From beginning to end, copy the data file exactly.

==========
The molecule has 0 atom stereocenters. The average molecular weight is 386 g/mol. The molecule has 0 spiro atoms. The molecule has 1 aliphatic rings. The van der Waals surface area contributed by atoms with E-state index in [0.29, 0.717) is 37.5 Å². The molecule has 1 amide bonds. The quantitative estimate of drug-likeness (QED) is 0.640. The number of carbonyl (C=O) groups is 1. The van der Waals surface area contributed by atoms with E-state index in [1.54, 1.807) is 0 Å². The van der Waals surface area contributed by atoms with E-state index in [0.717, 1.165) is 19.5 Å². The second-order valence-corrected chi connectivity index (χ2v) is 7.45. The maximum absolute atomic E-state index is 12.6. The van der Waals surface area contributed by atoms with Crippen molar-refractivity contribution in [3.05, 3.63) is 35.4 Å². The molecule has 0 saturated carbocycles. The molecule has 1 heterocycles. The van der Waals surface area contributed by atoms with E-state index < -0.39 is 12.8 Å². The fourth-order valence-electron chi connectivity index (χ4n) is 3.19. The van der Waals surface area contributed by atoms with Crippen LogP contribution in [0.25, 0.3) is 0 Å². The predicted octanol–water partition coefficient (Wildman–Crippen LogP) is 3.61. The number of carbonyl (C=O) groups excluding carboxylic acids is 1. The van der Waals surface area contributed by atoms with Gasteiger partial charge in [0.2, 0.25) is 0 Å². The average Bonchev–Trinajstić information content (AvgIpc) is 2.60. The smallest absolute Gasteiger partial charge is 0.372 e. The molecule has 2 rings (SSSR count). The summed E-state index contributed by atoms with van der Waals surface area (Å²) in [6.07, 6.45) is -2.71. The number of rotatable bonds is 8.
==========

The molecule has 0 atom stereocenters. The average molecular weight is 386 g/mol. The molecule has 0 spiro atoms. The molecule has 1 aliphatic rings. The van der Waals surface area contributed by atoms with E-state index in [0.29, 0.717) is 37.5 Å². The molecule has 1 amide bonds. The quantitative estimate of drug-likeness (QED) is 0.640. The number of carbonyl (C=O) groups is 1. The van der Waals surface area contributed by atoms with E-state index in [1.54, 1.807) is 0 Å². The van der Waals surface area contributed by atoms with E-state index in [0.717, 1.165) is 19.5 Å². The second-order valence-corrected chi connectivity index (χ2v) is 7.45. The maximum absolute atomic E-state index is 12.6. The van der Waals surface area contributed by atoms with Crippen molar-refractivity contribution in [3.05, 3.63) is 35.4 Å². The molecule has 0 saturated carbocycles. The molecule has 1 heterocycles. The van der Waals surface area contributed by atoms with E-state index < -0.39 is 12.8 Å². The fourth-order valence-electron chi connectivity index (χ4n) is 3.19. The van der Waals surface area contributed by atoms with Crippen LogP contribution in [0.25, 0.3) is 0 Å². The predicted octanol–water partition coefficient (Wildman–Crippen LogP) is 3.61. The number of carbonyl (C=O) groups excluding carboxylic acids is 1. The van der Waals surface area contributed by atoms with Gasteiger partial charge in [0.2, 0.25) is 0 Å². The average Bonchev–Trinajstić information content (AvgIpc) is 2.60. The smallest absolute Gasteiger partial charge is 0.372 e. The molecule has 2 rings (SSSR count). The summed E-state index contributed by atoms with van der Waals surface area (Å²) in [6.07, 6.45) is -2.71. The number of rotatable bonds is 8.